And so begins nearly three hours worth of abstruse deception, betrayals, and heated exchanges. In reading Grisham's novel did I find "The Firm" to be a wonderfully stylized thriller in which personality clashes and suspense charged passages were more exciting than conspiratorial loose-ends. Occupied by characters I grew to care about and characters I loved to hate, it was the kind of beach read a casual reader such as myself looks for in a book. I yearn for forgettably explosive thrills, thrills I can quickly eat up only to trade off for something else that reeks of quickly-written crowd-pleasing immediately after.
But because Grisham is no Agatha Christie and is less reliant on formula than like minded authors like James Patterson and Harlan Coben, I felt alive while reading "The Firm" - it's charged with a sort of urgency mostly found in blockbuster action movies that remind you that blockbuster action movies aren't so bad so long as they're done with a couple of sparks of originality. Hints of "All the President's Men" and "Three Days of the Condor" were to be found, too.
And yet the film adaptation, long-winded and punishingly complex, struggles to capture the book's palpable electricity, maybe because the material itself seems better suited to a miniseries or because two-and-a-half hours is too long for any movie that doesn't have the cast size or storytelling ambition of "Magnolia." It has the requisite tools necessary to be characterized as a masterpiece of a legal thriller - it's soundly directed by Sydney Pollack and is intelligently written by top screenwriters David Rabe, David Rayfiel, and Robert Towne - but it deepens its convolutions to the point of being incomprehensible. Though it mostly stays true to its source material (until it heads toward the conclusion and decides that Grisham apparently made some mistakes in wrapping things up), its fury and its tension are, more often than not, lost in translation.
But a lot of it is commendable, and "The Firm," regardless of its lacking of comprehensive sense, is still stirring. Cruise is perfectly cast as McDeere, possessing the face of a man who's both believable as a hero of a man and an everyman; Jeanne Tripplehorn, with her bee-stung lips and doe eyes, reassures us that Abby is far too whip-smart and strong-willed of a woman to be forgotten in the wife role. But I especially liked Holly Hunter's Tammy, a street savvy polymorph of a secretary who aids Mitch after her boss is shot down after Bendini, Lambert, & Locke steps in, and I liked Ed Harris's FBI man Tarrance, whose ruthlessness and GI Joe ballsiness sketches him as a power player you'd be wise not to mess with. Hackman is particularly heartbreaking as an idealist ruined by years of bribery and crooked office politics.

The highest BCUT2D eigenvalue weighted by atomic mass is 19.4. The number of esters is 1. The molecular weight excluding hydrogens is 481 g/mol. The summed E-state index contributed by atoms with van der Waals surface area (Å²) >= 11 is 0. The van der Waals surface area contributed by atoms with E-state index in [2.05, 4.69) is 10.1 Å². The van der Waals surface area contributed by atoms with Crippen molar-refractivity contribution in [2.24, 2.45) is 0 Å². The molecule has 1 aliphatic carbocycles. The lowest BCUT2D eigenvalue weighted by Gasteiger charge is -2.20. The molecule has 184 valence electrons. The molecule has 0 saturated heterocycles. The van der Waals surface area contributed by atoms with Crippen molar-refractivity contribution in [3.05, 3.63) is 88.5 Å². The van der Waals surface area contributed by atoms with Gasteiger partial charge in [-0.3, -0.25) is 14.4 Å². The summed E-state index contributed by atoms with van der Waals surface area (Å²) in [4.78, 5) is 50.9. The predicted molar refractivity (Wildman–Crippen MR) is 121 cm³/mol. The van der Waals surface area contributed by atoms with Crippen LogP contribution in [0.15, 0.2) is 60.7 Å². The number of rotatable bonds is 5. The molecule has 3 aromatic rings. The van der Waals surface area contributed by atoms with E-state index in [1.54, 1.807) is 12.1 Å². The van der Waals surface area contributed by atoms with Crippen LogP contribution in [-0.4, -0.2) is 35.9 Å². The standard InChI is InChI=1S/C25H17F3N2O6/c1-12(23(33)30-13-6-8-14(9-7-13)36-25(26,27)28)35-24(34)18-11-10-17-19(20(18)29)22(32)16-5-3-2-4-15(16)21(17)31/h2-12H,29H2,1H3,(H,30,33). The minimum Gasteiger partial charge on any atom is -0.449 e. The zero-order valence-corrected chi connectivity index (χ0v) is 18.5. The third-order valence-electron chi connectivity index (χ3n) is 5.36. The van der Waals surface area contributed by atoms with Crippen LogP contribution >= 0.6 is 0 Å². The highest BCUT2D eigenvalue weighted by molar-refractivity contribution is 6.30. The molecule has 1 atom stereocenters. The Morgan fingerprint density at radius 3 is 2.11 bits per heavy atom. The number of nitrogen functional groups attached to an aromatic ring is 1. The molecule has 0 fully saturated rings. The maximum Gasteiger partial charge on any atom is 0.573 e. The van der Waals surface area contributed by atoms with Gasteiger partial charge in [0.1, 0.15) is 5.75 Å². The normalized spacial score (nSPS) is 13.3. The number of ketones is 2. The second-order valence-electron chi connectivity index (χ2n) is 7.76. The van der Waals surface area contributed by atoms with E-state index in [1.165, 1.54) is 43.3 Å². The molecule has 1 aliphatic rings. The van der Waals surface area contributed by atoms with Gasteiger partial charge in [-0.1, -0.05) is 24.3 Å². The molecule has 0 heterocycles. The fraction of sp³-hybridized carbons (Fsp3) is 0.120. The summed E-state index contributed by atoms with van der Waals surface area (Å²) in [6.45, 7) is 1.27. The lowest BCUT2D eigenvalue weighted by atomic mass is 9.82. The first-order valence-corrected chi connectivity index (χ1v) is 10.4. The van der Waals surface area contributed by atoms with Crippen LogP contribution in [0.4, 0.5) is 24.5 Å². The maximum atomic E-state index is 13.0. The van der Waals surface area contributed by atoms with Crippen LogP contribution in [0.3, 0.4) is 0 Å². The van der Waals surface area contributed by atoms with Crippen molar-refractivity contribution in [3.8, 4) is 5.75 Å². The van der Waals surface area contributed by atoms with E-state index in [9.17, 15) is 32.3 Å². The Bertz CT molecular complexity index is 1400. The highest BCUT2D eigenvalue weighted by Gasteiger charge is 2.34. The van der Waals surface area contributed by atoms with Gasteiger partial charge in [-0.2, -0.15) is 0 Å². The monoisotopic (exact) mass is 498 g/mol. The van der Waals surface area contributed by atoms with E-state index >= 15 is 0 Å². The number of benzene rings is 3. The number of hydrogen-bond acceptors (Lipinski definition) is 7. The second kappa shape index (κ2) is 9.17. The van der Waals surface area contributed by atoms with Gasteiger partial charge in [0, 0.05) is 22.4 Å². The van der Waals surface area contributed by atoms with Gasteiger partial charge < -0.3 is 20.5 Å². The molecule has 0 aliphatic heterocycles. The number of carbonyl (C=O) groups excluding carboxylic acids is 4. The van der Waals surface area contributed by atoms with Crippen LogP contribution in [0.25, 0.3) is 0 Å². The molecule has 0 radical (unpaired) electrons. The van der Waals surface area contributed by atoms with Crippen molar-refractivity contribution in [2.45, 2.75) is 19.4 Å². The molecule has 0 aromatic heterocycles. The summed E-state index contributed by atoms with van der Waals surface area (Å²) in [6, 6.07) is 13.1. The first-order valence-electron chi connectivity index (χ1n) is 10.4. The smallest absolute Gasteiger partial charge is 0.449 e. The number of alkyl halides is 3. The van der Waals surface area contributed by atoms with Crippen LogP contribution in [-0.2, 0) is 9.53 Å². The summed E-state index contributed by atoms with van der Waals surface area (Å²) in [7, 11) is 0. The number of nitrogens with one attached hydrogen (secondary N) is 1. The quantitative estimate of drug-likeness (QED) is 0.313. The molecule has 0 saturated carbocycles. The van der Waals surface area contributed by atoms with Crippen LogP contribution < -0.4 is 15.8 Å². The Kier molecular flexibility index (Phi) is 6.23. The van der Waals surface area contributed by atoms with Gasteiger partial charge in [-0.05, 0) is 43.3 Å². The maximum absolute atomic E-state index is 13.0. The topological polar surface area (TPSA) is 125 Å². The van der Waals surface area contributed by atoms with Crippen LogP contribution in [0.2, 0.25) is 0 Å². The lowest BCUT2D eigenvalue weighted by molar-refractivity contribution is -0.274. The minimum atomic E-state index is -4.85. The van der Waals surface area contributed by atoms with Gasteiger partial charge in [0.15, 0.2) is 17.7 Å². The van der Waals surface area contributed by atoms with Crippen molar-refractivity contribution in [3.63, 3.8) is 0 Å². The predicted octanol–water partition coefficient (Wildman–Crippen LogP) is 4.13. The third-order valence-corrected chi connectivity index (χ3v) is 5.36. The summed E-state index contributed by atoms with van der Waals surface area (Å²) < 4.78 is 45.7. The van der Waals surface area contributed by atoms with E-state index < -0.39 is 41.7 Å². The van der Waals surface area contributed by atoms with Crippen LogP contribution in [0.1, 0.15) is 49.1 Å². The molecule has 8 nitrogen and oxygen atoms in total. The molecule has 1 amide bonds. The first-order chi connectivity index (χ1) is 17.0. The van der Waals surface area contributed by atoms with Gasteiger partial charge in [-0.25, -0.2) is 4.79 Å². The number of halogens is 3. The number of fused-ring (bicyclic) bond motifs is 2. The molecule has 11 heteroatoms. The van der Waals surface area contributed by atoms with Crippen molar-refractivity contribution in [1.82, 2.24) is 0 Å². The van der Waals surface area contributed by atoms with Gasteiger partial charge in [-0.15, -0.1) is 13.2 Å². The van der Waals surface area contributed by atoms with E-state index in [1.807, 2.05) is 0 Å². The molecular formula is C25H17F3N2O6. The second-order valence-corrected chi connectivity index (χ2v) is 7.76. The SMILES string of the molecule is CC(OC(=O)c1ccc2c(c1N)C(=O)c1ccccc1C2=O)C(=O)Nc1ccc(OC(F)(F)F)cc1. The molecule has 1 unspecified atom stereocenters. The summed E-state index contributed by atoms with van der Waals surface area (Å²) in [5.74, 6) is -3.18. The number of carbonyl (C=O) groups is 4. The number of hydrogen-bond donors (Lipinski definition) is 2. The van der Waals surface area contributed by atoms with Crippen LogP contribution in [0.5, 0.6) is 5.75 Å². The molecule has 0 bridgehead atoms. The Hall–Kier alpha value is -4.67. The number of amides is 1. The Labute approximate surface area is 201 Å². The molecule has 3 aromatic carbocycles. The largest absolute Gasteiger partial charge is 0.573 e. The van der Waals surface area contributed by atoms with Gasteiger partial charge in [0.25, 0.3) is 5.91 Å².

Most memorable, though, is the image of Cruise, wearing his flawlessly ironed monkey suit and anxiously clutching his briefcase, running through the streets of Memphis as bad guys chase after him with an intent to shoot to kill. A hero who risks his life to bring justice into this cruel world will never stop being an interesting type of protagonist, and Cruise recalls the likes of Dustin Hoffman and Robert Redford of many moons ago. But "The Firm," with its burdensome running time and its many complexities, wants it all but can't have it all. It's a collection of fiery moments, performances, and conversations that never quite come together cohesively.
½ July 7, 2016
Customary slow moving of Pollack genre. It's firm in the beginning and in the latter part a runaway train.
½ July 1, 2016
Although seemingly bolstered down by sudden mood changes and it's formidable length, The Firm benefits from fantastic performances, a brilliant score and suspenseful mystery to it's story.

½ June 13, 2016
Fast paced action thriller never disappoints. Tom Cruise plays Harvard law graduate Mitch McDeer who is headhunted by a Memphis law firm who ultimately win him and his wife over. The honeymoon ends when Mitch discovers some disturbing secrets within the firm. The Firm is a classic law story that is easily the best Grisham adaptation to date.
May 19, 2016
Great movie - horrible score. The piano really aged this movie terribly, is very distracting and mood killing. Shame, because the movie itself was pretty good.
March 20, 2016
"The Firm" is drawn out and over complicated most of the time, but some parts are really intriguing.
I found myself either confused or bored for most of the movie. Regardless, I would recommend seeing since it's a classic, and some of the acting is very good.
February 12, 2016
This is one of those movies where the performances are so good you can overlook the plot implausibilities.
January 26, 2016
This movie isn't the greatest but Cruise is on point as usual and the supporting cast is solid especially Gene Hackman. I never found Jeanne Tripplehorn to be that attractive and I still don't. If it was maybe 20 minutes shorter that wouldn't be bad either.